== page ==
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Carlos Beltran is moving to right field full time

Feb 28, 2011, 10:48 AM EDT

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Two weeks ago new Mets manager Terry Collins said of Carlos Beltran: “When he walks in the first day, he’s the center fielder.”

Beltran may have walked into camp as the center fielder, but those plans have apparently already changed, as Adam Rubin of ESPNNewYork.com reports that Beltran will be moved to right field full time and Angel Pagan will be the everyday center fielder.

While the time it took for the switch is quicker than expected, the move is anything but surprising. Plenty of outstanding center fielders ceased being assets defensively at Beltran’s age, and that’s without even factoring in his knee problems. Pagan is four years younger and showed last season that he’s a big plus in center field, with Ultimate Zone Rating pegging him as 11.8 runs above average in just 792 innings.

Pagan in center field and Beltran in right field is the Mets’ best defensive alignment, and if the switch also reduces some of the wear and tear on Beltran physically then that’s just a bonus. Beltran seems to recognize that, as Rubin suggests he actually went to Collins to initiate the move in the final season of a seven-year, $119 million contract that has seen him play exclusively center field.

  1. BC - Feb 28, 2011 at 10:57 AM

    Oh man, that puts us OVER THE TOP! World Series here we come!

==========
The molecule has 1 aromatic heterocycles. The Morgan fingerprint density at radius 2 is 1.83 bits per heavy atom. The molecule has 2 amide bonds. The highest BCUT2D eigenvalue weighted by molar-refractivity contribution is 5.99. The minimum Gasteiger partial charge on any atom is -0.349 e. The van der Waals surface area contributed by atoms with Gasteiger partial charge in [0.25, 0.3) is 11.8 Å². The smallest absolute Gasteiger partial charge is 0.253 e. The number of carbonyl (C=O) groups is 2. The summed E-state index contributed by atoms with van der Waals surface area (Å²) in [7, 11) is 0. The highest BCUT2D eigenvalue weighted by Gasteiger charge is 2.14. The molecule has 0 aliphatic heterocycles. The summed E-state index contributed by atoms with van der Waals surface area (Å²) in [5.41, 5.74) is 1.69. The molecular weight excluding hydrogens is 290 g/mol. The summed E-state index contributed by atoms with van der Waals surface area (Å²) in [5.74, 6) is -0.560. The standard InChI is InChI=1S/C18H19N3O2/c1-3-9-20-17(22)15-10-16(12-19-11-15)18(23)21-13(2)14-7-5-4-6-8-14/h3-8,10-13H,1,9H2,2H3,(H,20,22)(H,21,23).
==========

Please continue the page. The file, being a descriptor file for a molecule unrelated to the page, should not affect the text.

2. cur68 - Feb 28, 2011 at 11:22 AM

    Hey, this is shaping up cosmic-like for me. I had suggested that where he go and lo! that is where he did go. Earlier this AM, in an espresso fueled typing frenzy, I suggested Perez learn to knuckleball, since there are studabakers that move faster than his pitches. Maybe that too will come true?

  3. chrisny3 - Feb 28, 2011 at 11:40 AM

    Good. It’s too risky to put him back in CF. I think he’ll be signing his next contract with an AL team too, so he can DH if necessary. Makes sense and it will extend his career. He’s still a good hitter.

  4. chrisny3 - Feb 28, 2011 at 11:56 AM

    The fact that Beltran initiated the move to RF says he is not a selfish player, contrary to some of the criticism he’s gotten from a few Mets fans. Despite his knee injury, I think he was one of Omar’s best moves, and when healthy, he’s performed extremely well. I’d do that contract over in a heartbeat. The knee condition could not have been anticipated.

    • BC - Feb 28, 2011 at 12:14 PM

      If he proves the knee is healthy and has a good first half, yeah, I’d do something contract-wise.

      • chrisny3 - Feb 28, 2011 at 4:43 PM

        BC, I wasn’t suggesting the Mets re-sign him. His knees are too much a risk. He belongs in the AL where he can DH if necessary. I was just saying that it was a worthwhile contract back in 2004, and I’d do it over again.

    • Chris Fiorentino - Feb 28, 2011 at 1:48 PM

      His first year was terrible. His next year was great. Years 3 and 4 were very good, but not great, and then years 5 and 6 he missed 169 games. How does this clarify him as “performed extremely well”? Maybe if he weren’t averaging $17 million a year, it would be OK. But for the money, the Mutts didn’t get nearly enough great play out of Beltran.

      • chrisny3 - Feb 28, 2011 at 4:37 PM